Workingman's blues

Ron Jacobs

I took my Harry Choates CD off the player, even though that Cajun violin he plays had a lot to say a year after Katrina hit. The new Bob Dylan album was in my hand and it was time to put the little disc on. Modern Times is what he's calling it. The cover has one of those time-lapse photographs with the car lights a blurry line. In fact, the whole freakin' car is a blurry collection of lines. Other than that, it's kind of plain. Picture of Bob on the back. The song titles and a production credit belonging to Jack Frost - just another one of Dylan's characters from the man called Alias in the film Pat Garret and Billy the Kid. The man born under the sign of Gemini - the sons of Leda and that swan. One who dies and is reborn on the condition that one lives in night and the other in day. The shadows of the underworld and the ecstasy of the heavens.


Put it on. Thunderous guitar licks open the song "Thunder On the Mountain." The music surpasses the lyrics at times. Mellow blues grooves slashed in two by sterling toned electric guitar. The opener, "Thunder on the Mountain", and the finale, "Ain't Talkin'", represent the lyrical highlights of this recording. In between lie a number of new and reworked blues tunes, a rocker or two and even a Forties crooner piece, all enhanced by Dylan's lyrical cleverness.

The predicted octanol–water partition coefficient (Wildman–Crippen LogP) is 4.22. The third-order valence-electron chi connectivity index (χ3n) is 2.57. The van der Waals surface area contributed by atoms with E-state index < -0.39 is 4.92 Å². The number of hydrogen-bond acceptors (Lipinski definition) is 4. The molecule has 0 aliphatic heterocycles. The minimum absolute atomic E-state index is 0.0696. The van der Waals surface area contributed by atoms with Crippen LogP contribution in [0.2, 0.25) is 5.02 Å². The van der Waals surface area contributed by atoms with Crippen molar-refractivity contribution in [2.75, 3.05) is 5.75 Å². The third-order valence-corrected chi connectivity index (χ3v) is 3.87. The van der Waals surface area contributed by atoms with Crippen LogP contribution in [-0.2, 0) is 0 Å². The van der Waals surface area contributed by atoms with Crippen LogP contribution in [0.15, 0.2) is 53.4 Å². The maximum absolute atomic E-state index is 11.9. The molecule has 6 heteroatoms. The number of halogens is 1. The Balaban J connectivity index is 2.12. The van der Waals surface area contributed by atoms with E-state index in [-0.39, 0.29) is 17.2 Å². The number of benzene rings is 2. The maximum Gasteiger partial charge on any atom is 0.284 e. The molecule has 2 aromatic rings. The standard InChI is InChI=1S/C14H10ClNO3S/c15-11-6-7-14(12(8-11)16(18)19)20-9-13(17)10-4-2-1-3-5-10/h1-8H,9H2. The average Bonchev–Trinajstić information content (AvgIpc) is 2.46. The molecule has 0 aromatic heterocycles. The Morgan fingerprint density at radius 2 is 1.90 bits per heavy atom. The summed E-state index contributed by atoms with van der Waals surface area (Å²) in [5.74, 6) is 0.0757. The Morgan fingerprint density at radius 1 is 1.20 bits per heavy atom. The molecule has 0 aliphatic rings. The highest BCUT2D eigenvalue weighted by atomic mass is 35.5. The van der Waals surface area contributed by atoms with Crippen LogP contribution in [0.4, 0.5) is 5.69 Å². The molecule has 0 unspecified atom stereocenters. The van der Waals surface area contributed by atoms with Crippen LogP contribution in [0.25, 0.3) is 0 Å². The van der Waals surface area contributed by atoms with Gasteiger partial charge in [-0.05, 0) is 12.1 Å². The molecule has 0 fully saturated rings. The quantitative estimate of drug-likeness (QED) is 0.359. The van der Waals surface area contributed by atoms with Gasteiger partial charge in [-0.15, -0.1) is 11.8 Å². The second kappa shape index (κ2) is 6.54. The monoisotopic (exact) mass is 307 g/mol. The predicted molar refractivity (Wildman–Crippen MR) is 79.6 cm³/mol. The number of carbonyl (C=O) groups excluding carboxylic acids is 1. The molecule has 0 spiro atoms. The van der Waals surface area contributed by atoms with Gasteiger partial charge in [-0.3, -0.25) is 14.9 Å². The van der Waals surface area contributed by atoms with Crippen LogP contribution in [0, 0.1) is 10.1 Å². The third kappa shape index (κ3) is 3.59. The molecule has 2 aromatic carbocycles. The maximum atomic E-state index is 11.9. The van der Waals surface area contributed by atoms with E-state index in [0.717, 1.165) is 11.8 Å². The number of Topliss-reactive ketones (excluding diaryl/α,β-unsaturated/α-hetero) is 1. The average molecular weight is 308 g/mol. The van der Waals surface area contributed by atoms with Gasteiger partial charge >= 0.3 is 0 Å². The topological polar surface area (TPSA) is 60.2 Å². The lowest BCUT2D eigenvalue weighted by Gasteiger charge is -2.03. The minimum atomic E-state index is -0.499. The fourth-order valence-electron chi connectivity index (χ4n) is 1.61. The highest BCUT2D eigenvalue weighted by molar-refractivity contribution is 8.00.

Owlman watching from the pressbox

As part of my purchase package, I received a one hour sample of the radio show that Dylan is currently deejaying on XM Radio. Fortunately for me, the theme of the show is baseball. Dylan the deejay playing the role of the play-by-play and colour commentator rolled into one. To borrow Marianne Moore's phrase from her poem "Baseball and Writing," Bob's the owlman in the pressbox. Mel Allen and Gurt Gowdy, Joe Buck, Harry Karry, Joe Morgan, Jerry Remy, even Tim McCarver, to the tune of America's jukebox. The disc is worth it just for the sound of Dylan singing "Take Me Out to the Ballgame."


"The lyrics are more of a lament for the days when the classic US union tool-and-die man could make a real living from his work instead of wondering where and when it all went to hell."

Anyhow, strike three. Back to the disc in question. There's a song here called "Workingman's Blues #2", which seems to be a nod to Merle Haggard's song of a similar name. Like everything else on this disc (and on every disc since his 1962 Freewheelin'), the song is not overtly political in the sense politicos think of politics. You know, left/right, either/or, compromise and so on. No, he mentions the proletariat by name in the first line or two, but the lyrics are more of a lament for the days when the classic US union tool-and-die man could make a real living from his work instead of wondering where and when it all went to hell. The music is gentle - even lilti